Treat yourself to the rich flavors of fall produce with this spicy and creamy pumpkin ginger soup. It’s so healthy, but also warming and comforting the way a good fall soup should be.
Silky, rich soups are what fall is all about. And I’ve been obsessed with them recently. They are a great way to eat lots of veggies while still satisfying your craving for warm, comforting dishes.
In my efforts to feed my family healthier, more nutrient rich foods, we have been doing a lot of meat free and even dairy free foods. Vegetarian meals that focus on seasonal vegetables have been featured on our menu a lot. And like with my pumpkin lentil curry, beans have been a major source of protein for us. The addition of some more lentils in this soup ensures that all your nutrition needs are met!
I love switching to healthier, plant-based meals for most of our diet. While I do like the occasional indulgent treat, the flavors available from seasonal vegetables have been amazing. And a lot of the dishes store surprisingly well. We have been able to make up batches of things like this soup and store them for the more frantic moments life brings.
How to select and prepare fresh ginger
Fresh ginger rather than dried and ground brings an essential heat and flavor to this soup. Selecting a good, fresh piece of ginger root at the grocery store is tricky. Look for the following things to get the freshest ginger possible:
- Plump and moist looking. This is hard to find when the roots travel thousands of miles to get to us from the tropics where they are grown, but Asian groceries are most likely to have the freshest.
- Skin that looks like it is thin and peeling. I know this is counter intuitive, but the longer ginger (and most other roots for that matter) have been out of the ground, the thicker the skin becomes. Thin, almost translucent skin means the ginger was harvested recently.
- A bright yellow color when broken. If you break a piece of ginger part way along the root, the flesh should be a bright, but pale yellow, not grey or brown.
Once you have a piece of fresh ginger, it should be peeled before you begin to work with it. Ginger can either be chopped really finely or grate to get a paste that will distribute throughout the dish. Grating can be a bit messy, but it’s easier to get it really fine. If you go with chopping, cut against the grain first, then mince it as fine as you can. Now you have a bright, fresh ginger spiciness to liven up any dish.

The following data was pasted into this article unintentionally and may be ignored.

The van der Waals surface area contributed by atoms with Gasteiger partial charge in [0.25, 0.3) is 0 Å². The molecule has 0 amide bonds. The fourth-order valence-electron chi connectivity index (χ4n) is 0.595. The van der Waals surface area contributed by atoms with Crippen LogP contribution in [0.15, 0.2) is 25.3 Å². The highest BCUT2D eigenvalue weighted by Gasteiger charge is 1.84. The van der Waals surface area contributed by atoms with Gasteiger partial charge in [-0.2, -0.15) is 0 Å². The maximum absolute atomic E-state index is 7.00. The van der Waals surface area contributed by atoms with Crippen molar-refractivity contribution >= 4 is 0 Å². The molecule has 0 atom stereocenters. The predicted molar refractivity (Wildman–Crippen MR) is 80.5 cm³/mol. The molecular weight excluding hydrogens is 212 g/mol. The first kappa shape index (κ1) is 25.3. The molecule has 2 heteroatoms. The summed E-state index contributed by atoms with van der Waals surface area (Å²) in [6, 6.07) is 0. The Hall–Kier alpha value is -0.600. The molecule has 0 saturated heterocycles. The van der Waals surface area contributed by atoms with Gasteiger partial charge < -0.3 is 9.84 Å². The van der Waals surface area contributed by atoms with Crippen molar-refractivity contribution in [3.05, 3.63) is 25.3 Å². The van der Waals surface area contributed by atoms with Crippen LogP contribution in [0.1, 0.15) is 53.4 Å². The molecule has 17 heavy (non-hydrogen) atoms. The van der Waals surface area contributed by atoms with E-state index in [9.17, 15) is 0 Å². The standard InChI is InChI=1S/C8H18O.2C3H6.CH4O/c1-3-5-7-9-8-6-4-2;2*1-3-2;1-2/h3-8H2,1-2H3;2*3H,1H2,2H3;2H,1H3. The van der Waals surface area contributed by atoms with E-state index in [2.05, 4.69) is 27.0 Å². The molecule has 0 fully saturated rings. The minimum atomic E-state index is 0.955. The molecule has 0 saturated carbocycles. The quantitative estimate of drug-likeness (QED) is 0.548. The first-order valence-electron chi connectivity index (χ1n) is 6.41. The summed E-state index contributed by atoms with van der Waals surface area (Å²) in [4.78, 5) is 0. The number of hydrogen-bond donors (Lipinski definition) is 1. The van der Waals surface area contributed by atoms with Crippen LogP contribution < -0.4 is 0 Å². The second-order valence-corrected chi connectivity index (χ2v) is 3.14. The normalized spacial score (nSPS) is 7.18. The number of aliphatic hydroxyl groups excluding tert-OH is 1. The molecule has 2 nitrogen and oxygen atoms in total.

Why use fresh pumpkin?
Since the whole pumpkin ginger soup is pureed with an immersion blender (a kitchen tool I absolutely love right now), you might be wondering why not just use canned pumpkin? And you definitely don’t want to do that. Because you can’t roast already pureed pumpkin for the same deep, almost caramelized flavor. Roasting cubes of fresh pumpkin brings this soup to a whole new level – don’t skip it.
There are plenty of varieties of eating pumpkin you can use in this recipe. You can find some of the easiest varieties to prepare with my pumpkin potato latkes recipe. For this recipe particularly, I recommend red kuri or blue Hokkaido pumpkins for their smooth flesh. The really big and red Cinderella pumpkins would also be great, though you will probably have to make some pumpkin puree for later with all the extra.
How to make the soup vegan
It is incredibly easy to make this soup vegan since it is already vegetarian with very little dairy. Rather than using honey to sweeten the soup, maple syrup would work well. The flavors of maple and pumpkin work really well together, though personally I like honey.
This recipe also calls for a garnish of heavy or sour cream, something which I feel lightens the dish and enhances the flavor. Instead, use a drizzle of thin cashew cream or a full fat coconut milk (though the flavor of the coconut will be very distinct). And that’s it! So simple if you want to add another vegan dish to your meal rotation.
Spicy Roasted Pumpkin Ginger Soup
- 2 1/2 lb. (1.1kg) pumpkin
- 1 large carrot
- 4 tbsp olive oil , divided
- 5 tbsp honey
- 1/2 tsp ground nutmeg
- 1/4 tsp cinnamon
- 1 pinch freshly grounf blsck pepper
- 2 small onions , finely chopped
- 2 cloves garlic , minced
- 4 cups vegetable broth
- 2 medium potatoed , diced
- 1/4 cup uncooked red lentils
- 1 oz. (30g) fresh ginger , minced (and adjusted to taste)
- 1/2 tsp salt , or more if neede
- sour cream or heavy cream , for serving (skip for vegan)
- toasted pumpkin seeds , for garnish
- Preheat the oven to 350°F (175°C).
- Peel the pumpkin and cut into chunks. Peel the carrot and cut into thick slices.
- Line a baking sheet with parchment paper. Arrange the pumpkin and carrot in a single layer. Drizzle with the olive oil and honey. Sprinkle with the nutmeg, cinnamon, and black pepper. Toss.
- Roast the vegetables for about 30 minutes, until tender.
- Meanwhile, in a pot, heat the remaining tablespoon of olive oil. Add the onions and cook until softened. Add the garlic and cook for 30 seconds more, until fragrant. Pour in the vegetable broth and bring to a boil.
- Add the potatoes and lentils. Cook until softened, for about 20 minutes.
- Add the roasted pumpkin and carrot, ginger, and salt. Cook for 5 minutes more.
- Remove from heat and puree using an immersion blender until smooth or transfer to a blender that can process hot liquids. If the soup is too thick to your liking, adjust the consistency by adding more boiling broth or water. Give a taste and adjust salt, if needed.
- Serve garnished with toasted pumpkin seeds and with a dollop of sour cream or stir in some heavy cream, if desired.